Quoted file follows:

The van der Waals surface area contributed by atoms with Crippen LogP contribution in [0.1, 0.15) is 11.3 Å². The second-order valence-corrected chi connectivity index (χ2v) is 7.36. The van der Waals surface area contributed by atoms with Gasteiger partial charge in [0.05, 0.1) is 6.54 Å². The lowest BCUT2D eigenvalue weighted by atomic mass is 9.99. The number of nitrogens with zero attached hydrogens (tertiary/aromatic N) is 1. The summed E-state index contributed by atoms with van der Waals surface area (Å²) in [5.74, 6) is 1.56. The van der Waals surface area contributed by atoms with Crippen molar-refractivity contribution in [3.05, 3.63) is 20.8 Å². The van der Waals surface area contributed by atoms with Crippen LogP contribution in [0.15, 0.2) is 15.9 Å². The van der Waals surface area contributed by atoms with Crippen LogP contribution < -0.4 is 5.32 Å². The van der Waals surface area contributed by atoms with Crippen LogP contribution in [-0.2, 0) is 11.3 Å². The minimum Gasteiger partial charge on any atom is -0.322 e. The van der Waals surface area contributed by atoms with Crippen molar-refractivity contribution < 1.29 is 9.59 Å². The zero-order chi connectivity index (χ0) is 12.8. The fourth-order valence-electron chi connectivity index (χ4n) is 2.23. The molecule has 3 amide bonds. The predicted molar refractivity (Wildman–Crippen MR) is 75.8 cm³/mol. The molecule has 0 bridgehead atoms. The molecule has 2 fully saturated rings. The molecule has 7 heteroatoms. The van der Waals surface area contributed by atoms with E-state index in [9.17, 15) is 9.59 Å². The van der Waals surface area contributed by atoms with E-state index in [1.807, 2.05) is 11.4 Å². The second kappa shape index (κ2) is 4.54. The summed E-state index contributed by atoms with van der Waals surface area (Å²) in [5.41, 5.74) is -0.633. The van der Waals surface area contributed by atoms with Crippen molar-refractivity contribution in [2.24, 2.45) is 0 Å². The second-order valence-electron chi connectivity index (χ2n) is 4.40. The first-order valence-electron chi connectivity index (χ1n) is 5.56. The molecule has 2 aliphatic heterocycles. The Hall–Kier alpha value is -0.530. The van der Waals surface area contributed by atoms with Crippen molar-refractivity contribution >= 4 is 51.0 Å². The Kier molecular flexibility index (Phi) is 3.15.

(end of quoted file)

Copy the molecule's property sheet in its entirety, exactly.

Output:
The van der Waals surface area contributed by atoms with Crippen LogP contribution in [0.1, 0.15) is 11.3 Å². The second-order valence-corrected chi connectivity index (χ2v) is 7.36. The van der Waals surface area contributed by atoms with Gasteiger partial charge in [0.05, 0.1) is 6.54 Å². The lowest BCUT2D eigenvalue weighted by atomic mass is 9.99. The number of nitrogens with zero attached hydrogens (tertiary/aromatic N) is 1. The summed E-state index contributed by atoms with van der Waals surface area (Å²) in [5.74, 6) is 1.56. The van der Waals surface area contributed by atoms with Crippen molar-refractivity contribution in [3.05, 3.63) is 20.8 Å². The van der Waals surface area contributed by atoms with Crippen LogP contribution in [0.15, 0.2) is 15.9 Å². The van der Waals surface area contributed by atoms with Crippen LogP contribution < -0.4 is 5.32 Å². The van der Waals surface area contributed by atoms with Crippen LogP contribution in [-0.2, 0) is 11.3 Å². The minimum Gasteiger partial charge on any atom is -0.322 e. The van der Waals surface area contributed by atoms with Crippen molar-refractivity contribution < 1.29 is 9.59 Å². The zero-order chi connectivity index (χ0) is 12.8. The fourth-order valence-electron chi connectivity index (χ4n) is 2.23. The molecule has 3 amide bonds. The predicted molar refractivity (Wildman–Crippen MR) is 75.8 cm³/mol. The molecule has 0 bridgehead atoms. The molecule has 2 fully saturated rings. The molecule has 7 heteroatoms. The van der Waals surface area contributed by atoms with E-state index in [9.17, 15) is 9.59 Å². The van der Waals surface area contributed by atoms with E-state index in [1.807, 2.05) is 11.4 Å². The second kappa shape index (κ2) is 4.54. The summed E-state index contributed by atoms with van der Waals surface area (Å²) in [5.41, 5.74) is -0.633. The van der Waals surface area contributed by atoms with Crippen molar-refractivity contribution in [2.24, 2.45) is 0 Å². The second-order valence-electron chi connectivity index (χ2n) is 4.40. The first-order valence-electron chi connectivity index (χ1n) is 5.56. The molecule has 2 aliphatic heterocycles. The Hall–Kier alpha value is -0.530. The van der Waals surface area contributed by atoms with Crippen molar-refractivity contribution >= 4 is 51.0 Å². The Kier molecular flexibility index (Phi) is 3.15.